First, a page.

How to Fix the Rock and Roll Hall of Fame: Op-Ed

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The Rock and Roll Hall of Fame and Museum in Cleveland.

The Rock and Roll Hall of Fame has problems -- and not just because it hasn't inducted your favorite group. The Hall should have more women, more artists of color, more acts in underrepresented genres like heavy metal. But after 32 years of inducting artists, the Hall's biggest bias has proved to be generational.

For way too many Hall voters, rock ended around the time the eight-track tape format stopped selling. There have been over 200 acts voted in as performers: 28 percent started their careers in the 1950s or before, a whopping 44 percent in the 1960s, and 21 percent in the 1970s -- just 7 percent in the 1980s or later. Basically, after they inducted the first tier of 1960s acts, the Hall went on to the second tier, and is now hard at work on the third tier. (Yeah, that means you, Moody Blues.)

The Nominating Committee has done admirable work in recent years to broaden the range of acts put up for a vote, bringing in Questlove and Tom Morello to be part of the conversation, and putting forward names like Bad Brains, Kate Bush, and (over and over) Chic. Reasonable people can disagree about the philosophy of the voters; hell, reasonable people can say that calling the voters' collective preferences a "philosophy" is mildly deranged. Part of the pleasure of the Hall, after all, is the way it provokes heated arguments about who's worthy of a plaque in Cleveland. But the Hall is falling down on what should be the easiest part of its job: inducting the most overqualified musicians.

Any act that tops the charts and sells out arenas and is critically well-regarded and lasts for at least a decade? That should be a no-brainer first-ballot all-access laminate. “So why are Radiohead still on the outside?” you might ask. Unless you were busy asking that question about Janet Jackson. Or Depeche Mode. Or Nine Inch Nails.

It's as if the Baseball Hall of Fame got fixated on the 1960 New York Yankees, and after honoring Mickey Mantle and Whitey Ford, worked their way through the whole lineup and continued on to the batboys. It's time to be debating the merits of Oasis versus Whitney Houston versus Rage Against the Machine.

The Hall's current efforts to move forward seem to revolve around recruiting younger and hipper voters, not yet eligible for Social Security. But it's running as fast as they can to stay in place, because every time it inducts a band, it gives the group's members a vote -- for example, the members of Chicago (class of 2016), six white dudes with an average age of 72 -- which perpetuates the vicious boomer cycle.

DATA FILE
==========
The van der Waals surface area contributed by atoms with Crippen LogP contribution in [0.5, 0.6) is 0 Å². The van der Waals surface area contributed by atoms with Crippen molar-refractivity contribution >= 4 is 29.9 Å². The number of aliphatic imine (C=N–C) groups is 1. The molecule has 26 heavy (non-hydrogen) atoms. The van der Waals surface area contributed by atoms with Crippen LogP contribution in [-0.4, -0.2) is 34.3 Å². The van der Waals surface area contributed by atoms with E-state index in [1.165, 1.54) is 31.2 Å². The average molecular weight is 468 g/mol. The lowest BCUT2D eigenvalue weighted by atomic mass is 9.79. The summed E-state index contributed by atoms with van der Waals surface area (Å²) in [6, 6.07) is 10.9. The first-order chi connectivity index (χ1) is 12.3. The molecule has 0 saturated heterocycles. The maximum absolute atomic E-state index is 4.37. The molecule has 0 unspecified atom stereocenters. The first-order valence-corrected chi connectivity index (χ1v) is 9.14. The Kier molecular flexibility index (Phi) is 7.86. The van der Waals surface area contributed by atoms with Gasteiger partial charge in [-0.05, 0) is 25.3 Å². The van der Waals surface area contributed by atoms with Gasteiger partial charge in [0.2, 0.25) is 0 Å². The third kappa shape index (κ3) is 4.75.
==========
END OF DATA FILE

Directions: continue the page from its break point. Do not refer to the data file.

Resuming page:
Fortunately, there’s a simple solution that doesn't involve knocking down that fancy I. M. Pei building and starting over. Acts currently become eligible for the Hall 25 years after their first commercial recording -- that's fine. But their window of availability should close 40 years after that first record. If you don’t get into the Hall in 15 years, the voters have already made their collective opinion clear -- you just don't belong.

This would not just force the Hall to move past acts who played Woodstock, it would give a greater degree of urgency to the annual vote. If the policy were enacted for 2019, only acts whose first recordings were made between 1979 and 1994 would be eligible. (Want to induct INXS, X, or the B-52's, Hall voters? Better do it fast.)

Voters would still choose five acts a year from a slate offered by the Nominating Committee -- let that be supplemented, as now, with occasional non-performers and sidemen. And a veterans’ committee would choose one additional act a year who was overlooked by the Hall's general electorate—retain the "Award for Musical Excellence" name, but let the committee pick a worthy artist from the swath of rock history before the era considered by the voters (up through 1979, or whatever the current cutoff is for the Nominating Committee). Give the Musical Excellence Committee a mandate to fill in some of the Hall's blank spaces with important acts whose influence outstripped their sales, like the New York Dolls and the Meters.

The institution would have been stronger if they had this policy from the beginning, but it could still hugely benefit from it -- assuming that the Hall monitors believe that rock and its offshoot genres still have life and influence and relevance. If, on the other hand, they believe rock is dead, they don’t need to change anything -- they can stay on their present course and have a slow-motion funeral.